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Retrial designed to give Lincoln assassination co-conspirator the voice she never had

Ill. appellate judge Thomas Appleton swears in Mary Surratt (Aasne Vigesaa) during a civilian retrial at the Abraham Lincoln Presidential Library and Museum on Oct. 3, 2011.
(Dave Blanchette/Abraham Lincoln Presidential Library and Museum)
Ill. appellate judge Thomas Appleton swears in Mary Surratt (Aasne Vigesaa) during a civilian retrial at the Abraham Lincoln Presidential Library and Museum on Oct. 3, 2011.

On July 7, 1865, Mary Surratt became the first woman executed by the federal government when she was hanged for her role in the assassination of Abraham Lincoln.

Surratt owned the boarding house in Washington, D.C. where many of the conspirators lived and met. Her own son John was an active participant in the plot. But the depth of her involvement was as hotly debated then as it is now.

A unique collaboration allowed Illinois residents to be a part of that debate and to rewrite a small part of history, if just for the night.

The Parties Surrounding Surratt on Prezi

The idea started with a Robert Redford movie.

"We knew that the film he had produced and directed was going to come out," says Eileen Mackevich, the executive director of the Abraham Lincoln Presidential Library and Museum in Springfield, Ill. "Therefore, I thought that there would likely be a great deal of interest in Mary Surratt."

That movie, "The Conspirator," didn't get much attention when it was released in April. But it got Mackevich thinking.

"What we were interested in was into finding a way that Mary Surratt could tell her story as she had been denied," she said.

Mary Surratt was one of eight people charged for various crimes in connection with an 1865 plot to first kidnap, and then kill, President Abraham Lincoln and various other government officials. All were tried by a military tribunal, which sentenced four of them, including Surratt, to death. None had the right to testify on their own behalves. Mackevich wanted to right that wrong, especially for Mary.

The library and the Illinois Supreme Court Historic Preservation Commission decided to stage two civilian retrials, one in Chicago and one in Springfield. The military guard would be dismissed at the beginning - Mary Surratt would take the stand, be sworn in, and testify. The audience would serve as the jury.

Attorneys, judges and the  court reporters played themselves. Actress Aasne Vigesaa tacked the role of the condemned.

"I knew nothing about her," she says. "I didn't even know there was a conspiracy."

Vigesaa says she devoured every piece of information she could about Mary. She read transcripts from Mary's interrogation and from the tribunal itself. She watched "The Conspirator," the National Geographic documentary about making the movie, and read the book on which the movie was based.

"I think she's a very complicated woman," Vigesaa says. "I don't know that she was completely innocent, but I think a large part of her M.O. was to protect her son, and I think on some level she was acting as a parent turning a blind eye to what her kid was doing."

Mary claimed to believe that her son John was a cotton speculator. In real life, he was a Confederate courier and spy, and actively involved in the assassination plot. He fled the country after Lincoln was killed, was eventually captured in Egypt, and brought back to the United States for a civilian trial.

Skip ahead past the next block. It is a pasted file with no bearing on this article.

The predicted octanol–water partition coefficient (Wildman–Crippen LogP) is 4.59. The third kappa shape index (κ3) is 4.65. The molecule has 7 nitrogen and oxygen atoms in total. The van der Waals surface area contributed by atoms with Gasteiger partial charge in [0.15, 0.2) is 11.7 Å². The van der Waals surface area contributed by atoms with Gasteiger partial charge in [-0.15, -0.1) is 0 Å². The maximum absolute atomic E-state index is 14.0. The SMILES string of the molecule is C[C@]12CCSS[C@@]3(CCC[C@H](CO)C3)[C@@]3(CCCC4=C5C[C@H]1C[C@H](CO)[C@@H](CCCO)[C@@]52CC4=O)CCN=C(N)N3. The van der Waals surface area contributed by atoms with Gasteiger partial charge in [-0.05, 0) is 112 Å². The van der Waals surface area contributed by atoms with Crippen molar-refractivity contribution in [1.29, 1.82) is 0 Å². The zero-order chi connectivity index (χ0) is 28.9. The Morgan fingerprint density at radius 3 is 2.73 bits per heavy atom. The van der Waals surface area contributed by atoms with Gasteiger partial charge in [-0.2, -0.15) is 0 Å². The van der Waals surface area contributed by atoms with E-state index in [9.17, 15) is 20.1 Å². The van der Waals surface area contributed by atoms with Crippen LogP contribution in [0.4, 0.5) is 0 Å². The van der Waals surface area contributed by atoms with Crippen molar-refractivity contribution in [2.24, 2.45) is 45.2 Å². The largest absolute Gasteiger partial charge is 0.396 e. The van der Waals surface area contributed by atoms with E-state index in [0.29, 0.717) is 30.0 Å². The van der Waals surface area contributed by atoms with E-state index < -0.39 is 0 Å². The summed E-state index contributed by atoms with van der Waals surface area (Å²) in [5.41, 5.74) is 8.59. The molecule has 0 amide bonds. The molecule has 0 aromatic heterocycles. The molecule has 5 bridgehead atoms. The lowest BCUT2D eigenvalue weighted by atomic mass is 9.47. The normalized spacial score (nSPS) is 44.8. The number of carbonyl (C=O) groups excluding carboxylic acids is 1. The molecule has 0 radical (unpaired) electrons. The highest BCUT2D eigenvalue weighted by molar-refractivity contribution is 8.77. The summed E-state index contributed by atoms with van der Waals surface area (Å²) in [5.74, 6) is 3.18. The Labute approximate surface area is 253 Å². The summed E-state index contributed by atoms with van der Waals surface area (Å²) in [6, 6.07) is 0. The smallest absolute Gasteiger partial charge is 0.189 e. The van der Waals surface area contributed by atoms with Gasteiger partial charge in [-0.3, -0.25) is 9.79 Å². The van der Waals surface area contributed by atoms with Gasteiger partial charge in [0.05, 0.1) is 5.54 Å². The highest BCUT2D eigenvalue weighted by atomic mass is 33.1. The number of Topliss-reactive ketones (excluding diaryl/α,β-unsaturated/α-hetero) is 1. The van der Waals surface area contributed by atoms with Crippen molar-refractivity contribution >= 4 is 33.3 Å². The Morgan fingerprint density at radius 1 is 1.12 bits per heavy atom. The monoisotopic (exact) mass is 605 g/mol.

"And it was a hung jury, and so he was free," says historian John Lupton. "It could have been proven that she was a conspirator in a civilian trial, but she probably wouldn't have been put to death."

In fact, at both trials - Chicago and Springfield - the audience/jury found Mary Surratt not guilty by an overwhelming margin.

Lupton says it's crucial to understand the environment in which Surratt's arrest and trial took place.

"Most people hated all the conspirators, especially Mary," he says. "They had loads of evidence for and against, but it was pretty much a foregone conclusion what the judgment was going to be."

Lupton was in charge of providing the participants with the historically accurate information to build their cases.

"The points for the prosecution were basically that she knew John Wilkes Booth, she knew all the conspirators, and that she had allegedly given a package to John Lloyd on the day of the assassination. So she's closely implicated to the actual assassination event," he said. "On the defense side, she was being portrayed as kind of a pawn in Booth's grand scheme to assassinate the president."

For one night, federal prosecutor Gregory Harris found himself on the other side of the courtroom as a member of Mary Surratt's defense team.

"I think it comes down to the fact that she had the boarding house where the plot was hatched and they didn't have John Surratt," Harris says. He calls the retrial a great experience for the attorneys and the sold-out crowds in Chicago and Springfield who acted as jurors.

"I would hope that people would take away how fragile our judicial system can be, and how much we've evolved into a much fairer system that bases the decisions not on the time, or what's going on outside the courtroom, but on the evidence that's presented in the courtroom," he says.

Lincoln Museum executive director Eileen Mackevich says the museum and the Supreme Court's preservation commission are already working on their next collaboration - plumbing the issues raised by the involuntary commitment of Mary Todd Lincoln.

Click here to see photos from the Springfield retrial at the Abraham Lincoln Presidential Library and Museum.

Rachel is the justice correspondent at St. Louis Public Radio.